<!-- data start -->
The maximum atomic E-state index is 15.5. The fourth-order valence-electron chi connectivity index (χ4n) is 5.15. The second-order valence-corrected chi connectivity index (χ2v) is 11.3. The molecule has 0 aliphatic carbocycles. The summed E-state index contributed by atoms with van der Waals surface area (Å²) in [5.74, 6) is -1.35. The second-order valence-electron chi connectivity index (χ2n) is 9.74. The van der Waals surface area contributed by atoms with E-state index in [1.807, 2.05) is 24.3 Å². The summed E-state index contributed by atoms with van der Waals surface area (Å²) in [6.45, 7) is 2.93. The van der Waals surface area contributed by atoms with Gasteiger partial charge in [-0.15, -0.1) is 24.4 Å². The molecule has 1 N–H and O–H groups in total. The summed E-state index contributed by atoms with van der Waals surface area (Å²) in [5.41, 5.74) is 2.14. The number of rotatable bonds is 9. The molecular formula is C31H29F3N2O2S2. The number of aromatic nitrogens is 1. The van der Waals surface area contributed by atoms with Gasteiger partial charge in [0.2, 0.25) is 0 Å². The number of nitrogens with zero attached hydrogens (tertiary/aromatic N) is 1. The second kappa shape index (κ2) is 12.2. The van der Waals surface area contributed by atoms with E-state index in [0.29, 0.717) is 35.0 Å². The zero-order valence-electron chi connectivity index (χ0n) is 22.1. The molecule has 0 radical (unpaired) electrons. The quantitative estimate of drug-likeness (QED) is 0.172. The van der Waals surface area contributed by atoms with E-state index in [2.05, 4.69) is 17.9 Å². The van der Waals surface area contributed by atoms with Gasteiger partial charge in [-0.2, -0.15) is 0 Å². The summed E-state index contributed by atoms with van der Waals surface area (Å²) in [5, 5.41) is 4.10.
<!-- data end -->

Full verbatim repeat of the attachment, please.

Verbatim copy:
The maximum atomic E-state index is 15.5. The fourth-order valence-electron chi connectivity index (χ4n) is 5.15. The second-order valence-corrected chi connectivity index (χ2v) is 11.3. The molecule has 0 aliphatic carbocycles. The summed E-state index contributed by atoms with van der Waals surface area (Å²) in [5.74, 6) is -1.35. The second-order valence-electron chi connectivity index (χ2n) is 9.74. The van der Waals surface area contributed by atoms with E-state index in [1.807, 2.05) is 24.3 Å². The summed E-state index contributed by atoms with van der Waals surface area (Å²) in [6.45, 7) is 2.93. The van der Waals surface area contributed by atoms with Gasteiger partial charge in [-0.15, -0.1) is 24.4 Å². The molecule has 1 N–H and O–H groups in total. The summed E-state index contributed by atoms with van der Waals surface area (Å²) in [5.41, 5.74) is 2.14. The number of rotatable bonds is 9. The molecular formula is C31H29F3N2O2S2. The number of aromatic nitrogens is 1. The van der Waals surface area contributed by atoms with Gasteiger partial charge in [0.2, 0.25) is 0 Å². The number of nitrogens with zero attached hydrogens (tertiary/aromatic N) is 1. The second kappa shape index (κ2) is 12.2. The van der Waals surface area contributed by atoms with E-state index in [0.29, 0.717) is 35.0 Å². The zero-order valence-electron chi connectivity index (χ0n) is 22.1. The molecule has 0 radical (unpaired) electrons. The quantitative estimate of drug-likeness (QED) is 0.172. The van der Waals surface area contributed by atoms with E-state index in [2.05, 4.69) is 17.9 Å². The van der Waals surface area contributed by atoms with Gasteiger partial charge in [-0.2, -0.15) is 0 Å². The summed E-state index contributed by atoms with van der Waals surface area (Å²) in [5, 5.41) is 4.10.